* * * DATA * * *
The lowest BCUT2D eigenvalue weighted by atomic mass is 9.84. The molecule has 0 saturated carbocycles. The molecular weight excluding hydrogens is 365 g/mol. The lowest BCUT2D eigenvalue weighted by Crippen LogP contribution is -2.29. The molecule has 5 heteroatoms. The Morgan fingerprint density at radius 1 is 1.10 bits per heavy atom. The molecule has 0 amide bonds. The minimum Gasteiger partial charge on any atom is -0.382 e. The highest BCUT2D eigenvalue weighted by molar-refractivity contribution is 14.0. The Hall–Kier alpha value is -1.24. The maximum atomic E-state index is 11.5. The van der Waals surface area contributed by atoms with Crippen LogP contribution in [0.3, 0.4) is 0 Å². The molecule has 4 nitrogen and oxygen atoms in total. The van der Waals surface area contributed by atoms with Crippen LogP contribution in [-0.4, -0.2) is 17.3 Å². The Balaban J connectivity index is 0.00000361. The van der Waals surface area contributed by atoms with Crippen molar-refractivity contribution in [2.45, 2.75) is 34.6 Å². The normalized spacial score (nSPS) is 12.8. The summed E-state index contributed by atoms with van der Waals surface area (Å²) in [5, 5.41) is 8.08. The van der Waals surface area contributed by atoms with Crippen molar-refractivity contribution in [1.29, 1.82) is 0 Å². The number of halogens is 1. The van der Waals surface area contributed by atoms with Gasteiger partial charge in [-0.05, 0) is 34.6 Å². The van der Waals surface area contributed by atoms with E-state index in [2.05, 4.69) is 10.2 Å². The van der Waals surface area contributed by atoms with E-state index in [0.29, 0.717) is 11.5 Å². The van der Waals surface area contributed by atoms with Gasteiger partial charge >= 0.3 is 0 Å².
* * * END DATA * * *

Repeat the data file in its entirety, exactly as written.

The lowest BCUT2D eigenvalue weighted by atomic mass is 9.84. The molecule has 0 saturated carbocycles. The molecular weight excluding hydrogens is 365 g/mol. The lowest BCUT2D eigenvalue weighted by Crippen LogP contribution is -2.29. The molecule has 5 heteroatoms. The Morgan fingerprint density at radius 1 is 1.10 bits per heavy atom. The molecule has 0 amide bonds. The minimum Gasteiger partial charge on any atom is -0.382 e. The highest BCUT2D eigenvalue weighted by molar-refractivity contribution is 14.0. The Hall–Kier alpha value is -1.24. The maximum atomic E-state index is 11.5. The van der Waals surface area contributed by atoms with Crippen LogP contribution in [0.3, 0.4) is 0 Å². The molecule has 4 nitrogen and oxygen atoms in total. The van der Waals surface area contributed by atoms with Crippen LogP contribution in [-0.4, -0.2) is 17.3 Å². The Balaban J connectivity index is 0.00000361. The van der Waals surface area contributed by atoms with Crippen molar-refractivity contribution in [2.45, 2.75) is 34.6 Å². The normalized spacial score (nSPS) is 12.8. The summed E-state index contributed by atoms with van der Waals surface area (Å²) in [5, 5.41) is 8.08. The van der Waals surface area contributed by atoms with Crippen molar-refractivity contribution in [1.29, 1.82) is 0 Å². The number of halogens is 1. The van der Waals surface area contributed by atoms with Gasteiger partial charge in [-0.05, 0) is 34.6 Å². The van der Waals surface area contributed by atoms with E-state index in [2.05, 4.69) is 10.2 Å². The van der Waals surface area contributed by atoms with E-state index in [0.29, 0.717) is 11.5 Å². The van der Waals surface area contributed by atoms with Gasteiger partial charge >= 0.3 is 0 Å².